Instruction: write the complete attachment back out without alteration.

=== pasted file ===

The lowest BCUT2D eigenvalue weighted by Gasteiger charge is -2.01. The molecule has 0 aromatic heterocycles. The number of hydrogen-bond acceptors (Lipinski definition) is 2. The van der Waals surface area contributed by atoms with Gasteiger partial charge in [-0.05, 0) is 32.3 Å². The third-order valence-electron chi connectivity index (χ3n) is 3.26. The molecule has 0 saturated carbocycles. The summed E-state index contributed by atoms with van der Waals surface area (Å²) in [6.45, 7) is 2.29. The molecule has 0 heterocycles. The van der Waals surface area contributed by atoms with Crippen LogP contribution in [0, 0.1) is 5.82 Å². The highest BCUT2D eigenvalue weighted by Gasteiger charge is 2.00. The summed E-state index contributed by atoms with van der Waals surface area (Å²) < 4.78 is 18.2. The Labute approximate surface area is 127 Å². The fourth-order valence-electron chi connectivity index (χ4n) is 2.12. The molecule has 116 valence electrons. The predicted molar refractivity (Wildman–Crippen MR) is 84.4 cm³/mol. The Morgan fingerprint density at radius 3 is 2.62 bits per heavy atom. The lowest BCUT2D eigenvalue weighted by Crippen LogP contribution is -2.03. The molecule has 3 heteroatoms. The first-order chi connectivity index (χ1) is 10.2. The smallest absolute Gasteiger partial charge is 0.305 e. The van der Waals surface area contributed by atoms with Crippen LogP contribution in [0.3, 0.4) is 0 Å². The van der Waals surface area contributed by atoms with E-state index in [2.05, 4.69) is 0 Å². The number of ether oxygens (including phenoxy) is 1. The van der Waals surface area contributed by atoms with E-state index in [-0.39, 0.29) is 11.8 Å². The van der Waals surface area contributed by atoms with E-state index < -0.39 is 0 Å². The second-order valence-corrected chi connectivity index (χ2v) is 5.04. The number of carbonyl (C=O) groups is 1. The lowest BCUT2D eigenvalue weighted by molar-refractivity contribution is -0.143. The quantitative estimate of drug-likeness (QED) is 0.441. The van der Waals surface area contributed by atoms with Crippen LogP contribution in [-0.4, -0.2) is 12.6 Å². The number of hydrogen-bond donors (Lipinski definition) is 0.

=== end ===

The lowest BCUT2D eigenvalue weighted by Gasteiger charge is -2.01. The molecule has 0 aromatic heterocycles. The number of hydrogen-bond acceptors (Lipinski definition) is 2. The van der Waals surface area contributed by atoms with Gasteiger partial charge in [-0.05, 0) is 32.3 Å². The third-order valence-electron chi connectivity index (χ3n) is 3.26. The molecule has 0 saturated carbocycles. The summed E-state index contributed by atoms with van der Waals surface area (Å²) in [6.45, 7) is 2.29. The molecule has 0 heterocycles. The van der Waals surface area contributed by atoms with Crippen LogP contribution in [0, 0.1) is 5.82 Å². The highest BCUT2D eigenvalue weighted by Gasteiger charge is 2.00. The summed E-state index contributed by atoms with van der Waals surface area (Å²) < 4.78 is 18.2. The Labute approximate surface area is 127 Å². The fourth-order valence-electron chi connectivity index (χ4n) is 2.12. The molecule has 116 valence electrons. The predicted molar refractivity (Wildman–Crippen MR) is 84.4 cm³/mol. The Morgan fingerprint density at radius 3 is 2.62 bits per heavy atom. The lowest BCUT2D eigenvalue weighted by Crippen LogP contribution is -2.03. The molecule has 3 heteroatoms. The first-order chi connectivity index (χ1) is 10.2. The smallest absolute Gasteiger partial charge is 0.305 e. The van der Waals surface area contributed by atoms with Crippen LogP contribution in [0.3, 0.4) is 0 Å². The van der Waals surface area contributed by atoms with E-state index in [2.05, 4.69) is 0 Å². The number of ether oxygens (including phenoxy) is 1. The van der Waals surface area contributed by atoms with E-state index in [-0.39, 0.29) is 11.8 Å². The van der Waals surface area contributed by atoms with E-state index < -0.39 is 0 Å². The second-order valence-corrected chi connectivity index (χ2v) is 5.04. The number of carbonyl (C=O) groups is 1. The lowest BCUT2D eigenvalue weighted by molar-refractivity contribution is -0.143. The quantitative estimate of drug-likeness (QED) is 0.441. The van der Waals surface area contributed by atoms with Crippen LogP contribution in [-0.4, -0.2) is 12.6 Å². The number of hydrogen-bond donors (Lipinski definition) is 0.